It is truly touching to see how all those who have either joined the Stalinists or have completely capitulated to the Pabloites have the audacity to condemn Security and the Fourth International on the grounds that it represented a turn away from the fight against revisionism!
If that is indeed the case, then Slaughter should be asked to explain why, since the repudiation of Security, Banda has become a Stalinist and he himself is now the leader of the WRP’s campaign for regroupment with the Pabloites! Slaughter’s argument would carry greater weight if his own personal turn away from Security had been followed by a return to the fight against Pabloism. After all, if one were to accept Slaughter’s analysis, one would think that the WRP, once it had repudiated the Security diversion, would have resumed the offensive against Pabloism. The pages of Workers Press should then have been filled with trenchant analyses demolishing the positions of Mandel, Moreno, the OCI, the SWP and all other varieties of Pabloism.
But in practice just the opposite took place. The denunciation of Security was accompanied by the explicit renunciation of all the fundamental principles upon which the founding of the ICFI had been based. Workers Press was transformed into a public bulletin board where every revisionist was invited to post his notices. Slaughter’s learned colleague, Cyril Smith, suggested in the pages of Workers Press that neither the term “revisionist” nor “Pabloite” had any meaning and urged they not be used. As for the ICFI’s refusal to characterize Cuba as a “workers’ state”—a position defended by Slaughter for more than a decade prior to the beginning of the Security investigation—that was dismissed by Smith as “nonsense.”
Ignoring the contradiction which destroys his argument against Security, Slaughter makes clear that the WRP rejects the entire history of the ICFI’s struggle against Pabloism. In fact, Slaughter begins his January 17 Workers Press article by extolling the WRP’s regroupment policy, writing:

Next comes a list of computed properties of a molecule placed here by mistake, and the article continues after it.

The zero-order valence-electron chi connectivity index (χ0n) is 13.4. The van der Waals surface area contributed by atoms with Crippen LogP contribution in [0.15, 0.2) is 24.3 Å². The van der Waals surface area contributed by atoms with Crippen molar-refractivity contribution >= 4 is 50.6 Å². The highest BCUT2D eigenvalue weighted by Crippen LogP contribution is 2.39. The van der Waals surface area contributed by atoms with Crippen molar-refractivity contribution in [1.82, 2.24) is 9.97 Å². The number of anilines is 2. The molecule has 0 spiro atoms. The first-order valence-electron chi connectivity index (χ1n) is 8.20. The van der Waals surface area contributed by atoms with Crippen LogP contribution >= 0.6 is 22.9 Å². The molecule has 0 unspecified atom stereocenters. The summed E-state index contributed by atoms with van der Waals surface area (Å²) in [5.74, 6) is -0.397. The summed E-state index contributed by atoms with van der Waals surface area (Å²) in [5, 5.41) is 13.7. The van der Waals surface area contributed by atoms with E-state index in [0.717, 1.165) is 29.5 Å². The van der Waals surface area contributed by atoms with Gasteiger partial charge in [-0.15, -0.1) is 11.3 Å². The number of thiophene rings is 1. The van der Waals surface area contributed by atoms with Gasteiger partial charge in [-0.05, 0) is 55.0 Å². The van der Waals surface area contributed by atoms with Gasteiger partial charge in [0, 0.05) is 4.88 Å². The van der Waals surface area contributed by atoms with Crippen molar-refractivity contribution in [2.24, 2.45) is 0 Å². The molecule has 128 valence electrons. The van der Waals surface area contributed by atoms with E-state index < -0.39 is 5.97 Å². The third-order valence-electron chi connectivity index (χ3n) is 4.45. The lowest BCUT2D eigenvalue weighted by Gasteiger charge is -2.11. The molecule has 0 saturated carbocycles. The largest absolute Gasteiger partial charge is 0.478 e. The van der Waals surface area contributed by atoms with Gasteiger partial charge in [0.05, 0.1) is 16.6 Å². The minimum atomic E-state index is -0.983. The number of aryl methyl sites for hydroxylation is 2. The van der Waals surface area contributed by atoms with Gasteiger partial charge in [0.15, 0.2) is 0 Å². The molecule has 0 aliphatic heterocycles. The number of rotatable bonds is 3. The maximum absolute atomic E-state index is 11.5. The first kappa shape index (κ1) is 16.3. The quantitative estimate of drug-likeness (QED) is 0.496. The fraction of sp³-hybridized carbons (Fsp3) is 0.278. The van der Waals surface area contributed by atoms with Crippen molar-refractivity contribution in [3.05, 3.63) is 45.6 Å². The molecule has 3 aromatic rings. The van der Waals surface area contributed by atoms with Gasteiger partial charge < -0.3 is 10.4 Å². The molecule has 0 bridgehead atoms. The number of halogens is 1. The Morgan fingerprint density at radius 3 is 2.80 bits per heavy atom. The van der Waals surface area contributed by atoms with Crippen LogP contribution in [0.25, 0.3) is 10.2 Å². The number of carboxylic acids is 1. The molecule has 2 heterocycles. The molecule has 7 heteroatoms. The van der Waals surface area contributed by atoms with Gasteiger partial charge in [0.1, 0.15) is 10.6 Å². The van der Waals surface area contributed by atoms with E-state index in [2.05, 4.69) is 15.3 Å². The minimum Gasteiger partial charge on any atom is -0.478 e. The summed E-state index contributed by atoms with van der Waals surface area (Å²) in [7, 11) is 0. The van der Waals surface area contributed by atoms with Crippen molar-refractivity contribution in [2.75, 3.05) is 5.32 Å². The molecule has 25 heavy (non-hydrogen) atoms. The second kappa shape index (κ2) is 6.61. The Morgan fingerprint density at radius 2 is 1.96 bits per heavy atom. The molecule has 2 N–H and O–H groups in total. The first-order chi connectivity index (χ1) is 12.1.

Since the expulsion of G. Healy and his supporters (Vanessa and Corin Redgrave, Sheila Torrance, Alex Mitchell and others) in October 1985 the Workers Revolutionary Party has devoted time to rebuilding the international work which was for so long broken up by the old “International Committee”.
This is an explicit attack on the most crucial episode in the history of the ICFI: its refusal to join the Socialist Workers Party in the unprincipled reunification which was orchestrated by Hansen and Mandel in 1963. The leadership of the British Trotskyist movement, in which Slaughter then played a leading role, characterized the SWP’s desertion of the International Committee and its reunification with the Pabloites as a betrayal of Trotskyism. The premise of that reunification was that the differences which had arisen in the world Trotskyist movement in 1953 over the perspectives advanced by Pablo, particularly in the documents of the Third World Congress, had been superseded by events—above all, the victory of Castro in Cuba.